At this time of year social media is full of advice, some good, some bad and some pretty ugly. A recurring theme is 'leg day', a hashtag that gets millions of shares and likes everyday. With such a flood of information the question is where to start? So many people pumping out so many posts fuel confusion and misconception. Let's answer some simple questions in order to give some clarity on leg day and the relationship with Power Plate.
Why Is Lower Body Training Important?
Our legs are our wheels. They are the main driver in both our daily activity and our recreation whether that is in sport or any number of hobbies. Keeping our legs strong, healthy and mobile is extremely important to our overall health.
What are the benefits?
For those who use a heart rate monitor when training, they'll see a sharp increase in their beats per minute when the legs are involved in any exercise. Using larger muscle groups like the quadriceps, hamstrings and glutes inevitably increase the demand on the body. Therefore any weight loss or body fat reducing program should incorporate lower body training.
Where does vibration fit in?
The answer to that depends on the needs of the individual. A killer leg day involving heavy squats, lunges and jumps needs to start the right way. At Power Plate TV we have the perfect guide on how to prepare for leg day (https://www.powerplate.tv/programs/prep-for-leg-day-series). It's clear that vibration also aids recovery, as anyone who's ever had a calf massage on Power Plate will tell you.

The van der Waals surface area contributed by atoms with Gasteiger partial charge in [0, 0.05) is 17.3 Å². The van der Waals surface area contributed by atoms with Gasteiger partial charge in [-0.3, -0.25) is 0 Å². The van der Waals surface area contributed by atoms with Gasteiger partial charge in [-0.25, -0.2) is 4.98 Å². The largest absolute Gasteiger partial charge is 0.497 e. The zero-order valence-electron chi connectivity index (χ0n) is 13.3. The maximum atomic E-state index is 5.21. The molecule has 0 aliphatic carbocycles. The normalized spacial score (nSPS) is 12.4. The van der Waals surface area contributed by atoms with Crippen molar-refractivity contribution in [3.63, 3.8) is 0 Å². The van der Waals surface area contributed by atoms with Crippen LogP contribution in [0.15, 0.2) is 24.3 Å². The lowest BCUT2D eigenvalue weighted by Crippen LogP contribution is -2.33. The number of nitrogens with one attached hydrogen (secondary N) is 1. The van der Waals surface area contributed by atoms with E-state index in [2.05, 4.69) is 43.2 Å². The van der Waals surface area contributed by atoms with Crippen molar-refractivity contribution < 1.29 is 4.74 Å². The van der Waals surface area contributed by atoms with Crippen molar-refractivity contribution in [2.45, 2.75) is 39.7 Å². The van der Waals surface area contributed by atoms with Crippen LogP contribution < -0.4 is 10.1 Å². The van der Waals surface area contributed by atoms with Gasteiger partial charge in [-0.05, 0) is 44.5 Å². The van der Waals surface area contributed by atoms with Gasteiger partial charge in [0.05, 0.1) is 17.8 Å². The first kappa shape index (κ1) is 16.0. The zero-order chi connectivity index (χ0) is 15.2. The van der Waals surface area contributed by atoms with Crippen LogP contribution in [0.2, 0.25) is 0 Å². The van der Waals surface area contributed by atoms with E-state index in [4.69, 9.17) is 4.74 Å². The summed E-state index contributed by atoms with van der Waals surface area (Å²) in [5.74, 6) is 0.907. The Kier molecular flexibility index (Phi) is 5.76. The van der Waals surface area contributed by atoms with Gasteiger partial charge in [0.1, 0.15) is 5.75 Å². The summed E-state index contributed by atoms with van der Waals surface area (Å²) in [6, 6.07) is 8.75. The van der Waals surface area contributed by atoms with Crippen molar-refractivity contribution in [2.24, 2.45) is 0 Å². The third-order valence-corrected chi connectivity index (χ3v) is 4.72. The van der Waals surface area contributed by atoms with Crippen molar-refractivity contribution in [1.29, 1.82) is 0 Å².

Those who use vibration during their warm up and cool down are certainly on the right track. However, there is a missing piece to the leg day puzzle. Adding Power Plate into the main element of a workout is something that is often lacking. Think of vibration as another type of stimulus. For example, we might train using a super-set in which we hit a set of barbell squats then compliment that with some resistance band lunges. Including Power Plate as a supplementary station enables the nervous system to work the legs in a different way.
Combining a great movement like barbell squats with a set of Power Plate squats can be used as a way to further fatigue the legs as a 'finisher' or to wake your body up in the early stages of that workout. Vibration gives your body the potential to recruit more muscle fibers to perform any given movement. With more of the muscle recruited and communicating the better the odds you'll move more efficiently. That's why power based athletes like those in the NFL have Power Plate as part of their strength and conditioning sessions throughout the season.
Don't be in a daze or fazed at all by leg day. Start with some sound advice over at Power Plate TV on how to prepare. Then keep it simple by trying some of your floor-based exercises on Power Plate. Split some time between Power Plate and the lifting platform. And take advantage of that free massage at the end. Your wheels will thank you for it.
For a deeper look into endurance programming with vibration please feel free to contact our Master Trainer team via powerplate.com and across social media.
By David Howatson-Begg, Performance Health Systems UK Master Trainer